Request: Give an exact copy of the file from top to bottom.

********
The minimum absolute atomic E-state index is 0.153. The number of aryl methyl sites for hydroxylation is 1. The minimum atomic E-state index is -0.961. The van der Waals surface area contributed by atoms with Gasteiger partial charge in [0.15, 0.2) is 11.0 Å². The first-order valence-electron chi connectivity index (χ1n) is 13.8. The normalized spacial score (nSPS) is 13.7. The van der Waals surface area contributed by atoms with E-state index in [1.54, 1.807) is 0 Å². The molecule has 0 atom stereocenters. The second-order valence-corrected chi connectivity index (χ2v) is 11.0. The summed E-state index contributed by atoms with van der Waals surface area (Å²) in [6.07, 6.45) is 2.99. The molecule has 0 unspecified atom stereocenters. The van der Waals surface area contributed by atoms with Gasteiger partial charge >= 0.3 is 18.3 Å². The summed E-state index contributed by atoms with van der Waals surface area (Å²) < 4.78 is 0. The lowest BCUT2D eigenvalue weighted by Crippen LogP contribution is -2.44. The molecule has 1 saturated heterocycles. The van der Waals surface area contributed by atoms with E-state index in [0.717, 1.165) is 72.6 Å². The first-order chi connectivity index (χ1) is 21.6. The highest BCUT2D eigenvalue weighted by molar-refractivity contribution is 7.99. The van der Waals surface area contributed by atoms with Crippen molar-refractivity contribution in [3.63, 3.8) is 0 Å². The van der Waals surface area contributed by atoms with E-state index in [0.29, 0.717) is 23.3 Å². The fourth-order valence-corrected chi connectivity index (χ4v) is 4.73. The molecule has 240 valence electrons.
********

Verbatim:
The minimum absolute atomic E-state index is 0.153. The number of aryl methyl sites for hydroxylation is 1. The minimum atomic E-state index is -0.961. The van der Waals surface area contributed by atoms with Gasteiger partial charge in [0.15, 0.2) is 11.0 Å². The first-order valence-electron chi connectivity index (χ1n) is 13.8. The normalized spacial score (nSPS) is 13.7. The van der Waals surface area contributed by atoms with E-state index in [1.54, 1.807) is 0 Å². The molecule has 0 atom stereocenters. The second-order valence-corrected chi connectivity index (χ2v) is 11.0. The summed E-state index contributed by atoms with van der Waals surface area (Å²) in [6.07, 6.45) is 2.99. The molecule has 0 unspecified atom stereocenters. The van der Waals surface area contributed by atoms with Gasteiger partial charge >= 0.3 is 18.3 Å². The summed E-state index contributed by atoms with van der Waals surface area (Å²) < 4.78 is 0. The lowest BCUT2D eigenvalue weighted by Crippen LogP contribution is -2.44. The molecule has 1 saturated heterocycles. The van der Waals surface area contributed by atoms with E-state index in [0.717, 1.165) is 72.6 Å². The first-order chi connectivity index (χ1) is 21.6. The highest BCUT2D eigenvalue weighted by molar-refractivity contribution is 7.99. The van der Waals surface area contributed by atoms with Crippen molar-refractivity contribution in [3.63, 3.8) is 0 Å². The van der Waals surface area contributed by atoms with E-state index in [0.29, 0.717) is 23.3 Å². The fourth-order valence-corrected chi connectivity index (χ4v) is 4.73. The molecule has 240 valence electrons.